The now New Zealand piece of the once great southern continent Gondwanaland drafted south before the Australian eucalypts evolved, but did, and still does, host a eucalypt ancestor, the Metrosideros trees, including the pohutukawa, or New Zealand Christmas Tree, plus the Northern and Southern rātā trees. So, no eucalypts (or snakes) made it onto the New Zealand as Gondwanaland fragmented – all those millions of years ago.

Talking about rātā trees, hidden in the Akatarawa Forest, near New Zealand’s capital city of Wellington, is one of the country’s best kept tree secrets – reported as a living treasure equal to anything found in the national museum.
Recently tracked down by my nephew, consulting engineer Brett Halkett (see image), is a giant Akatarawa Northern rātā (Metrosideros robusta). This tree has a trunk size that rivals New Zealand’s iconic kauri tree, Tāne Mahuta. At a height of 39 metres, the Akatarawa rātā has been called a living relic, and a national treasure that has been standing hidden for centuries in deep forest well before the arrival of early Polynesians to New Zealand’s shores.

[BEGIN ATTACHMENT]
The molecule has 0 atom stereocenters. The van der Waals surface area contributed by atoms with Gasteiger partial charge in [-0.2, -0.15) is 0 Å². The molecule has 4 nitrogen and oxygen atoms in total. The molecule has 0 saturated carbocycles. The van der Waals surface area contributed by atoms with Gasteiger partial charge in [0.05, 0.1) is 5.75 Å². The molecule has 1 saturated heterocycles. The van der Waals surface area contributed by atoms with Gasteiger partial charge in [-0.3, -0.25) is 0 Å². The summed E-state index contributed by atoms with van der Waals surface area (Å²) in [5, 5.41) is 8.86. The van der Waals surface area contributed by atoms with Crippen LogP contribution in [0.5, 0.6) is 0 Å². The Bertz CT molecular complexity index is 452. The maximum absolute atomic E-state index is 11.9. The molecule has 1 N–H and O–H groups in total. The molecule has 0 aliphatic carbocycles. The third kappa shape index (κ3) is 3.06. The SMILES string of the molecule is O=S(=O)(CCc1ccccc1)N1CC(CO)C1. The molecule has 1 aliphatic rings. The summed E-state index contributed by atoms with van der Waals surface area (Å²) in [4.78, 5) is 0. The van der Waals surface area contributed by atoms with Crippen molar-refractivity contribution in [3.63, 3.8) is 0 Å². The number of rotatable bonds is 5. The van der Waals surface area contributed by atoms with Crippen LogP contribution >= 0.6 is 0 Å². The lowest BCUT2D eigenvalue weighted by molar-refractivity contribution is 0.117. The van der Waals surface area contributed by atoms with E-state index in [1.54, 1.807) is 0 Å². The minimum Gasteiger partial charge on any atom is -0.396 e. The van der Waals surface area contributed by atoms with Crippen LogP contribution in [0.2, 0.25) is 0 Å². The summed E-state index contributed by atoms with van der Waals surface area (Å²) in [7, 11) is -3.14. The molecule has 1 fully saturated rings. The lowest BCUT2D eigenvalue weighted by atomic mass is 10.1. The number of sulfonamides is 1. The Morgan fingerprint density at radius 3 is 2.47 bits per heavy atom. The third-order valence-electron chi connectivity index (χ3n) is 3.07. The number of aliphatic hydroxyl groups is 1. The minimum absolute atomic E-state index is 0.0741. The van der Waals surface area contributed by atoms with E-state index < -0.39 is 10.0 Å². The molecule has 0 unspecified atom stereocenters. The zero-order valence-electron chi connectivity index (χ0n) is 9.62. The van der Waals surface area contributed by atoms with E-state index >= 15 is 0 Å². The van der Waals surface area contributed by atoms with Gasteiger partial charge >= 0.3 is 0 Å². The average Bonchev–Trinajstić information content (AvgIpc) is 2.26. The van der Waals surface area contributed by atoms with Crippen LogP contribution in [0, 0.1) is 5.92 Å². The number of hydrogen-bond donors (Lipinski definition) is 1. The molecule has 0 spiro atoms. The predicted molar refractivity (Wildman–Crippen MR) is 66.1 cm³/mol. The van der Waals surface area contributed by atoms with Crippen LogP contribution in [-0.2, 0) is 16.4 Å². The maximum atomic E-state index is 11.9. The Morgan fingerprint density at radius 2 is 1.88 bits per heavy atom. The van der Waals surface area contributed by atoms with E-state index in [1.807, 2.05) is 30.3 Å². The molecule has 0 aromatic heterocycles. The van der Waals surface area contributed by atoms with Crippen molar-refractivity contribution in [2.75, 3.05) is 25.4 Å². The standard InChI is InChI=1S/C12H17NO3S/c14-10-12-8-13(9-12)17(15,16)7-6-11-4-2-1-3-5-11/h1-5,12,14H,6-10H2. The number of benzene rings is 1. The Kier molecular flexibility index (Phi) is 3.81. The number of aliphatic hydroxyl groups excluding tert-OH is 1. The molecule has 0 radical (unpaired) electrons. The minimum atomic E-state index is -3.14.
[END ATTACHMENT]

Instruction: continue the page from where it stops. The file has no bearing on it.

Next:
The tree stands on a plateau nearly 200 metres north-west of the Akatarawa river, in dense forest and is not easily visible until within less than 50 metres of the giant tree.

One of the country’s tallest forest trees, Northern rātā are iconic lowland forest trees that are now rare, as they are endangered by persistent browsing by introduced Australian brushtail possums. Northern rātā are also renowned for producing a blaze of red flowers in summer.

One of New Zealand’s tallest forest trees, Northern rātā produce a blaze of red flowers in summer.

Rātā trees begin life as a seedling up in the crown of other tall forest trees. Rātā roots descend and, over a few centuries, eventually strangle their host to form trunks of their own. Strangler trees are a feature of tropical and warm temperate rainforests, but rātā trees stand out as having some of the largest root trunks of any tree species.

In the absence of a regular pest control programmes, many juvenile rātā trees have been killed by introduced Australian possums. In the case of the Akatarawa giant rātā, the Greater Wellington Regional Council has a custodial duty to ensure this living national treasure is protected by sustained possum control. In a statement, the regional council said it’s been monitoring possum numbers and an aerial 1080 poison operation will be required soon.